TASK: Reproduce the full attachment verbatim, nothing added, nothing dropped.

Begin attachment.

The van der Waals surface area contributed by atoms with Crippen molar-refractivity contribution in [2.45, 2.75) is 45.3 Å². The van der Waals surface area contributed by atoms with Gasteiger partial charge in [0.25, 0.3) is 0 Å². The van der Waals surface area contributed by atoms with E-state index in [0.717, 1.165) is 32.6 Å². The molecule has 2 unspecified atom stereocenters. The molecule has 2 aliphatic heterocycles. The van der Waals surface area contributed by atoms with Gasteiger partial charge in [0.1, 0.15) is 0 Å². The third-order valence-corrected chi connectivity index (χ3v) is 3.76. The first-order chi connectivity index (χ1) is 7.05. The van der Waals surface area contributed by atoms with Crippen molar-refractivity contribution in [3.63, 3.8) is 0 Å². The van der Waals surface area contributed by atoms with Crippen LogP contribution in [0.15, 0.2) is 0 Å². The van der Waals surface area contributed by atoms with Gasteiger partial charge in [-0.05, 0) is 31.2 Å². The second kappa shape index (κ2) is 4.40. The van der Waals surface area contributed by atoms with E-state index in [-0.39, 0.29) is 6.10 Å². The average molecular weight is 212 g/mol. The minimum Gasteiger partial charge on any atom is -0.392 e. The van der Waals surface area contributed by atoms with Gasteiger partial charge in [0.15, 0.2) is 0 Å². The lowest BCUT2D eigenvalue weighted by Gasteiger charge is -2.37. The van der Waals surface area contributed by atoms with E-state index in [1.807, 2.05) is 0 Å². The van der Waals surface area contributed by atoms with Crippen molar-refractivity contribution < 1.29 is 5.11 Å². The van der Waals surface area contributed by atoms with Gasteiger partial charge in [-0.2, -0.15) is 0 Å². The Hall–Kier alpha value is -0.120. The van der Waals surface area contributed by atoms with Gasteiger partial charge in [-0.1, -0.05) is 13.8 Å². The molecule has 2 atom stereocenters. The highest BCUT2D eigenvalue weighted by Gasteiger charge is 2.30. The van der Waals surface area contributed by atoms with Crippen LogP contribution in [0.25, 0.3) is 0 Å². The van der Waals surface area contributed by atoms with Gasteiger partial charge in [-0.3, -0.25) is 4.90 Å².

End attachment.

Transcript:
The van der Waals surface area contributed by atoms with Crippen molar-refractivity contribution in [2.45, 2.75) is 45.3 Å². The van der Waals surface area contributed by atoms with Gasteiger partial charge in [0.25, 0.3) is 0 Å². The van der Waals surface area contributed by atoms with E-state index in [0.717, 1.165) is 32.6 Å². The molecule has 2 unspecified atom stereocenters. The molecule has 2 aliphatic heterocycles. The van der Waals surface area contributed by atoms with Gasteiger partial charge in [0.1, 0.15) is 0 Å². The third-order valence-corrected chi connectivity index (χ3v) is 3.76. The first-order chi connectivity index (χ1) is 7.05. The van der Waals surface area contributed by atoms with Crippen molar-refractivity contribution in [3.63, 3.8) is 0 Å². The van der Waals surface area contributed by atoms with Crippen LogP contribution in [0.15, 0.2) is 0 Å². The van der Waals surface area contributed by atoms with Gasteiger partial charge in [-0.05, 0) is 31.2 Å². The second kappa shape index (κ2) is 4.40. The van der Waals surface area contributed by atoms with E-state index in [-0.39, 0.29) is 6.10 Å². The average molecular weight is 212 g/mol. The minimum Gasteiger partial charge on any atom is -0.392 e. The van der Waals surface area contributed by atoms with Gasteiger partial charge in [0.15, 0.2) is 0 Å². The lowest BCUT2D eigenvalue weighted by Gasteiger charge is -2.37. The van der Waals surface area contributed by atoms with E-state index in [1.807, 2.05) is 0 Å². The van der Waals surface area contributed by atoms with Crippen molar-refractivity contribution < 1.29 is 5.11 Å². The van der Waals surface area contributed by atoms with Gasteiger partial charge in [-0.2, -0.15) is 0 Å². The Hall–Kier alpha value is -0.120. The van der Waals surface area contributed by atoms with Gasteiger partial charge in [-0.1, -0.05) is 13.8 Å². The molecule has 2 atom stereocenters. The highest BCUT2D eigenvalue weighted by Gasteiger charge is 2.30. The van der Waals surface area contributed by atoms with Crippen LogP contribution in [0.25, 0.3) is 0 Å². The van der Waals surface area contributed by atoms with Gasteiger partial charge in [-0.3, -0.25) is 4.90 Å².